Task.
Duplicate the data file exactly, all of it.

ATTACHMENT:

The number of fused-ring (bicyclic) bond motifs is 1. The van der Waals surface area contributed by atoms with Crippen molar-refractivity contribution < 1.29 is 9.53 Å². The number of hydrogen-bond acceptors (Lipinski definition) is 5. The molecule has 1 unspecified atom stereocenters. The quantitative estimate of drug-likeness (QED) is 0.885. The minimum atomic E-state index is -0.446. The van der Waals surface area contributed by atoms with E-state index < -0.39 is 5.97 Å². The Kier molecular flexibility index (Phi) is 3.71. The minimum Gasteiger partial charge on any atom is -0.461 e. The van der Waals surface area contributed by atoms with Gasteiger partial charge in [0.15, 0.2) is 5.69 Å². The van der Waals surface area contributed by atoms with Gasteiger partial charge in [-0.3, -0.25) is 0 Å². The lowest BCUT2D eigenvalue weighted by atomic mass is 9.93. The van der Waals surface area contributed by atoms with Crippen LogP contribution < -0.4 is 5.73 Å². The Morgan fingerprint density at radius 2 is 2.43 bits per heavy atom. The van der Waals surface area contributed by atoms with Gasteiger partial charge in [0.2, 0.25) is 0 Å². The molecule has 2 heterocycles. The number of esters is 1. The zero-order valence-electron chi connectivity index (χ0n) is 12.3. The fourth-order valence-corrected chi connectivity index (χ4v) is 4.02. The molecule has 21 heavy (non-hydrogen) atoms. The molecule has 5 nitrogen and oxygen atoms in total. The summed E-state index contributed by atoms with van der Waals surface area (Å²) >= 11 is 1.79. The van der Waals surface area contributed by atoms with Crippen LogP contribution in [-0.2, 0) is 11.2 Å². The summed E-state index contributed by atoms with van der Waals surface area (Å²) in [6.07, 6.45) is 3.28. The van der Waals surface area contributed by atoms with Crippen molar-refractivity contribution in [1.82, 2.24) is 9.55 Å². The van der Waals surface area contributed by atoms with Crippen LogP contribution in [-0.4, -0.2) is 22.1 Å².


The number of fused-ring (bicyclic) bond motifs is 1. The van der Waals surface area contributed by atoms with Crippen molar-refractivity contribution < 1.29 is 9.53 Å². The number of hydrogen-bond acceptors (Lipinski definition) is 5. The molecule has 1 unspecified atom stereocenters. The quantitative estimate of drug-likeness (QED) is 0.885. The minimum atomic E-state index is -0.446. The van der Waals surface area contributed by atoms with E-state index < -0.39 is 5.97 Å². The Kier molecular flexibility index (Phi) is 3.71. The minimum Gasteiger partial charge on any atom is -0.461 e. The van der Waals surface area contributed by atoms with Gasteiger partial charge in [0.15, 0.2) is 5.69 Å². The van der Waals surface area contributed by atoms with Gasteiger partial charge in [-0.3, -0.25) is 0 Å². The lowest BCUT2D eigenvalue weighted by atomic mass is 9.93. The van der Waals surface area contributed by atoms with Crippen LogP contribution < -0.4 is 5.73 Å². The Morgan fingerprint density at radius 2 is 2.43 bits per heavy atom. The van der Waals surface area contributed by atoms with Gasteiger partial charge in [0.2, 0.25) is 0 Å². The molecule has 2 heterocycles. The number of esters is 1. The zero-order valence-electron chi connectivity index (χ0n) is 12.3. The fourth-order valence-corrected chi connectivity index (χ4v) is 4.02. The molecule has 21 heavy (non-hydrogen) atoms. The molecule has 5 nitrogen and oxygen atoms in total. The summed E-state index contributed by atoms with van der Waals surface area (Å²) >= 11 is 1.79. The van der Waals surface area contributed by atoms with Crippen LogP contribution in [-0.2, 0) is 11.2 Å². The summed E-state index contributed by atoms with van der Waals surface area (Å²) in [6.07, 6.45) is 3.28. The van der Waals surface area contributed by atoms with Crippen molar-refractivity contribution in [1.82, 2.24) is 9.55 Å². The van der Waals surface area contributed by atoms with Crippen LogP contribution in [-0.4, -0.2) is 22.1 Å².